Senate Democrats support pro-senior resolution; Republicans unanimously reject “stupid, little resolution”

By a strict party-line vote of 26 to 21, the Iowa Senate today approved a resolution opposing recent efforts by the U.S. House of Representatives to dramatically change to Medicare and Medicaid.

The resolution states that the Congressional action would “lead to fewer Americans, especially those most vulnerable due to age, disability, or poverty, being able to obtain or retain health care coverage.”

Senator Jeff Danielson of Black Hawk, the resolution’s floor manager, said this issue is especially important to Iowa because the state has so many seniors.

Senator Brad Zaun

“These are the very people we should be looking out for, not looking down on,” said Danielson.  “Shifting the burden to them for the high cost of health care is just plain wrong.  This is about economic security for those who’ve earned it and for those, who through no fault of their own, might fall through the cracks.”

Senator Brad Zaun of Polk County was the only Republican to speak on the resolution, calling it a “stupid little resolution” that should not have been brought to the floor.

Zaun also said the issue did not affect Iowans.  The cuts to Medicare and Medicaid are part of the so-called “Paul Ryan plan” to replace traditional Medicare with a plan under which individuals would buy their own private insurance with the help of government subsidies.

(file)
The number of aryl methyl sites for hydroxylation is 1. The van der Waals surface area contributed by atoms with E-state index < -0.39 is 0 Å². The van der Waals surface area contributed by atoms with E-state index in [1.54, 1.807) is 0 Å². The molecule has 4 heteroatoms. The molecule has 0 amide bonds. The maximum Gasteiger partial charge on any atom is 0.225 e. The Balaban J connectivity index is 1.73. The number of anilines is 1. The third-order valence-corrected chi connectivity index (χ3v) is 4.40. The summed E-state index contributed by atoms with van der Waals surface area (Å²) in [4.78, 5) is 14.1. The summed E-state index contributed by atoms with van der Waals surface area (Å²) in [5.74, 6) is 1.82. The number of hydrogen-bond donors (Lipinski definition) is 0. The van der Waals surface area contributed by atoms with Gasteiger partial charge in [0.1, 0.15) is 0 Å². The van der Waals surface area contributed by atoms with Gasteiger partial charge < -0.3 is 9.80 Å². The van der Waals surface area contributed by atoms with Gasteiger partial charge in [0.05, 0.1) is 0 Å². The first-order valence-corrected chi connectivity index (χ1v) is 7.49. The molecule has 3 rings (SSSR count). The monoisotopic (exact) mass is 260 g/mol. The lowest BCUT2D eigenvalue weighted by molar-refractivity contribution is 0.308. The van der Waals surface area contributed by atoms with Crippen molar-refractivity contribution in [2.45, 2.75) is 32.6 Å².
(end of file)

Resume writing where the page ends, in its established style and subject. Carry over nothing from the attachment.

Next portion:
Senate Resolution No. 15: A Resolution opposing proposed Congressional changes to the Medicare and Medicaid programs.

By McCoy , Beall , Black , Bolkcom , Bowman , Courtney , Dandekar , Danielson , Dearden , Dotzler , Dvorsky , Fraise , Gronstal , Hancock , Hatch , Hogg , Horn , Jochum , Kibbie , Quirmbach , Ragan , Rielly , Schoenjahn , Seng , Sodders , and Wilhelm

WHEREAS, the Medicare and Medicaid programs were originally created to provide health security and financial protection to older Americans, persons with disabilities, and the poor;

and WHEREAS, the United States House of Representatives has recently adopted House Concurrent Resolution 34 encompassing the budget proposal of Budget Chairman Paul Ryan which would make fundamental changes to the Medicare and Medicaid programs, profoundly impacting individuals and states in contravention of this original intent;

and WHEREAS, under the proposal the traditional guaranteed benefit Medicare program would be replaced with a system of premium support payments;

and WHEREAS, the system proposed would provide a fixed subsidy amount for each Medicare beneficiary to use toward acquiring their own health care coverage in the private health insurance market;

and WHEREAS, the Congressional Budget Office estimates that not only would the cost of coverage in the private marketplace be considerably higher than under traditional Medicare, as evidenced by the experience with Medicare Advantage plans, but the percentage of out-of-pocket costs required to be paid by a typical Medicare beneficiary would increase to 68 percent by 2030, compared with 25 percent under the traditional Medicare program;